Kids For Cash

School to Prison Pipeline – Wikipedia

America’s School Children Being Arrested

Proof that politicians corporations and the judicial system make more money if you or your children are sent to prison

Americans And Mass Wrongful Convictions – Prosecutors Addicted To Prosecutorial Misconduct


Growing Number Of Inmates Found Innocent In US Prisons

Published on Feb 11, 2015

An increasing number of prisoners are being set free after they were found to have been wrongly convicted, according to a new report from the University of Michigan that is raising eyebrows. Breaking down the 125 exonerations in 2014, the study’s authors found that the defendants in 47 cases had originally pleaded guilty despite being innocent, and in 58 instances, no crime had actually been committed. RT’s Manuel Rapalo explores.

America’s Guilt Mill – Thousands of Americans, many of them poor, are wrongfully convicted each year for crimes that don’t make headlines. While innocence advocates focus on lifers, those falsely accused of lesser crimes are the overlooked casualties of our overburdened courts.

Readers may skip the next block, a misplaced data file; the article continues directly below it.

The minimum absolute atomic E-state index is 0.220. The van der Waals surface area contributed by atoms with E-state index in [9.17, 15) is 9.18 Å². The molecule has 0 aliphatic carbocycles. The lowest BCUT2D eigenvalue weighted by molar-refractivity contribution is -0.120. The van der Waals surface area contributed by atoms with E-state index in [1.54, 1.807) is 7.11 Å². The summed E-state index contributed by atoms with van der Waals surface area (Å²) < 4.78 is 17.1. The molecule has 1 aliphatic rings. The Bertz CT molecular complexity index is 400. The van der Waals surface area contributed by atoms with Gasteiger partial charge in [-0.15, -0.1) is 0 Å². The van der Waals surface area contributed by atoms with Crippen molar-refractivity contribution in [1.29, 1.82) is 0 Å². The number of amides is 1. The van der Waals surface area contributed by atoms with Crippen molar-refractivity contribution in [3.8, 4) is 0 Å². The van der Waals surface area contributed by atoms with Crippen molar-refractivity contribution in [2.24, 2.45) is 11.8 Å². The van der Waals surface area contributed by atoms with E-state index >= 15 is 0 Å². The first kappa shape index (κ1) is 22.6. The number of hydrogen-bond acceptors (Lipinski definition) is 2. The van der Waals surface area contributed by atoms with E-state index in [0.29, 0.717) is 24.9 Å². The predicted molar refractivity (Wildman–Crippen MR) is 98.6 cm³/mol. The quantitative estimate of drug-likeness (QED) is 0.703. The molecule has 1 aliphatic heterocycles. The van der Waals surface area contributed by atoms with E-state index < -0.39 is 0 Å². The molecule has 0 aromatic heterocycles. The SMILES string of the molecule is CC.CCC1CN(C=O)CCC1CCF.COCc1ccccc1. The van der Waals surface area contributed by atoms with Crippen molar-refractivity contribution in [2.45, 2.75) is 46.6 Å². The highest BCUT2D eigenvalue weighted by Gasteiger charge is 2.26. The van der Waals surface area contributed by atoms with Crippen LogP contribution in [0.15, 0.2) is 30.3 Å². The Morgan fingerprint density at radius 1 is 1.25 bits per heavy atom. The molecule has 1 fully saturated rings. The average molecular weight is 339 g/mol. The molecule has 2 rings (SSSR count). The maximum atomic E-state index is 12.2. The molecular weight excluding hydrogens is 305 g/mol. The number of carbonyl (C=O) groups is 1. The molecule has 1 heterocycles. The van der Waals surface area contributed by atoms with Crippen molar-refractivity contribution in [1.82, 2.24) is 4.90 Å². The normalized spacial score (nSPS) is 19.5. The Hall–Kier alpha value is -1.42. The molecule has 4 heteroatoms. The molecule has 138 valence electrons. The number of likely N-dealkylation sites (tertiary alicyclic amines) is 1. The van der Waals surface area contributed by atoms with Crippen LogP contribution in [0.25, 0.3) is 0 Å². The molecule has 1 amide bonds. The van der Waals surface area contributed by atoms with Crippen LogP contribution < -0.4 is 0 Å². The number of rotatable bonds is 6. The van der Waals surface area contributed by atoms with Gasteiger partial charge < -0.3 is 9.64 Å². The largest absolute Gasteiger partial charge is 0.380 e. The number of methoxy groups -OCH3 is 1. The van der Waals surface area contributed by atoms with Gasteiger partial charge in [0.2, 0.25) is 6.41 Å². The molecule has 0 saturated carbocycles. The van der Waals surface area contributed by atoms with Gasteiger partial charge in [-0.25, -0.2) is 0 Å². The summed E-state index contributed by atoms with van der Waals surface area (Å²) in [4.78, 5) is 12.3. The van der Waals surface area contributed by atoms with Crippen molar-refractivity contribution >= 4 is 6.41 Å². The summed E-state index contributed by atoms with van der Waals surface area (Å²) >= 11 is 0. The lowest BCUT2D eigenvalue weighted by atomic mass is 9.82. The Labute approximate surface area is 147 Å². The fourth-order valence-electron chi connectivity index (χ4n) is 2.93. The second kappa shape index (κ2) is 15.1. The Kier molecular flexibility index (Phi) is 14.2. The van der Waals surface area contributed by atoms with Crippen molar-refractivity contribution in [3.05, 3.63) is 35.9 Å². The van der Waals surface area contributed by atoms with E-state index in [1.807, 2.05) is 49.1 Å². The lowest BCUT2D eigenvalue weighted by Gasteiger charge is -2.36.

Study Estimates Alarming Wrongful Conviction Rate On Death Row – Dr. Gross estimated that 4.1 percent of convictions resulting in a death sentence are wrongful convictions. This is an alarming number, especially when understood in context. Specifically, if death row convictions are that wrong so frequently, it is very likely that wrongful convictions occur even more often in cases with less serious consequences.


National Registry of Exonerations:  2014 was Record-breaking with 125 Exonerations in U.S. – For the first time, more than 100 exonerations were recorded in the United States in one year. According to The National Registry of Exonerations Report for 2014, 125 exonerations of innocent criminal defendants mark an increase of 34 over the prior record of 91 in 2012 and 91 again in 2013. The report notes the work of Conviction Integrity Units in the increase.

The 24-page report, released on January 27, 2015, is available (here).

An information graphic illustrating patterns and trends can be viewed (here).